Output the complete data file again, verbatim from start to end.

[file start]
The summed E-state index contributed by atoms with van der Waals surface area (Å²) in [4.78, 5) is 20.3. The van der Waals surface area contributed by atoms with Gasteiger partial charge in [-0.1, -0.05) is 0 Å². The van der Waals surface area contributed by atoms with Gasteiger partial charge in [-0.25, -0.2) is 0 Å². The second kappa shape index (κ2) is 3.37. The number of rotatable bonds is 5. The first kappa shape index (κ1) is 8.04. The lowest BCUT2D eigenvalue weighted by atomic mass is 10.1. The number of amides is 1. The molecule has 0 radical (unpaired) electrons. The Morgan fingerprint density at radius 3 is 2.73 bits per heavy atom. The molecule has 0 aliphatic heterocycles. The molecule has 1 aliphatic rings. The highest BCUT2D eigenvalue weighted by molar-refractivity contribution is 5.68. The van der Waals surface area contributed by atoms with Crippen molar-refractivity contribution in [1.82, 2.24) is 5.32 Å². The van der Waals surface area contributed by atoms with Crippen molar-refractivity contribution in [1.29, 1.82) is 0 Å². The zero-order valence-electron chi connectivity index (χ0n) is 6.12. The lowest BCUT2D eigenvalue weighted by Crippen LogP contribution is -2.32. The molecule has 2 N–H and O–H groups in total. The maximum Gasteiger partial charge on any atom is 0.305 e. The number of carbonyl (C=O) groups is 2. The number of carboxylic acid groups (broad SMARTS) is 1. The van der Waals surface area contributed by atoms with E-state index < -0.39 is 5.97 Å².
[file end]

The summed E-state index contributed by atoms with van der Waals surface area (Å²) in [4.78, 5) is 20.3. The van der Waals surface area contributed by atoms with Gasteiger partial charge in [-0.1, -0.05) is 0 Å². The van der Waals surface area contributed by atoms with Gasteiger partial charge in [-0.25, -0.2) is 0 Å². The second kappa shape index (κ2) is 3.37. The number of rotatable bonds is 5. The first kappa shape index (κ1) is 8.04. The lowest BCUT2D eigenvalue weighted by atomic mass is 10.1. The number of amides is 1. The molecule has 0 radical (unpaired) electrons. The Morgan fingerprint density at radius 3 is 2.73 bits per heavy atom. The molecule has 0 aliphatic heterocycles. The molecule has 1 aliphatic rings. The highest BCUT2D eigenvalue weighted by molar-refractivity contribution is 5.68. The van der Waals surface area contributed by atoms with Crippen molar-refractivity contribution in [1.82, 2.24) is 5.32 Å². The van der Waals surface area contributed by atoms with Crippen molar-refractivity contribution in [1.29, 1.82) is 0 Å². The zero-order valence-electron chi connectivity index (χ0n) is 6.12. The lowest BCUT2D eigenvalue weighted by Crippen LogP contribution is -2.32. The molecule has 2 N–H and O–H groups in total. The maximum Gasteiger partial charge on any atom is 0.305 e. The number of carbonyl (C=O) groups is 2. The number of carboxylic acid groups (broad SMARTS) is 1. The van der Waals surface area contributed by atoms with E-state index < -0.39 is 5.97 Å².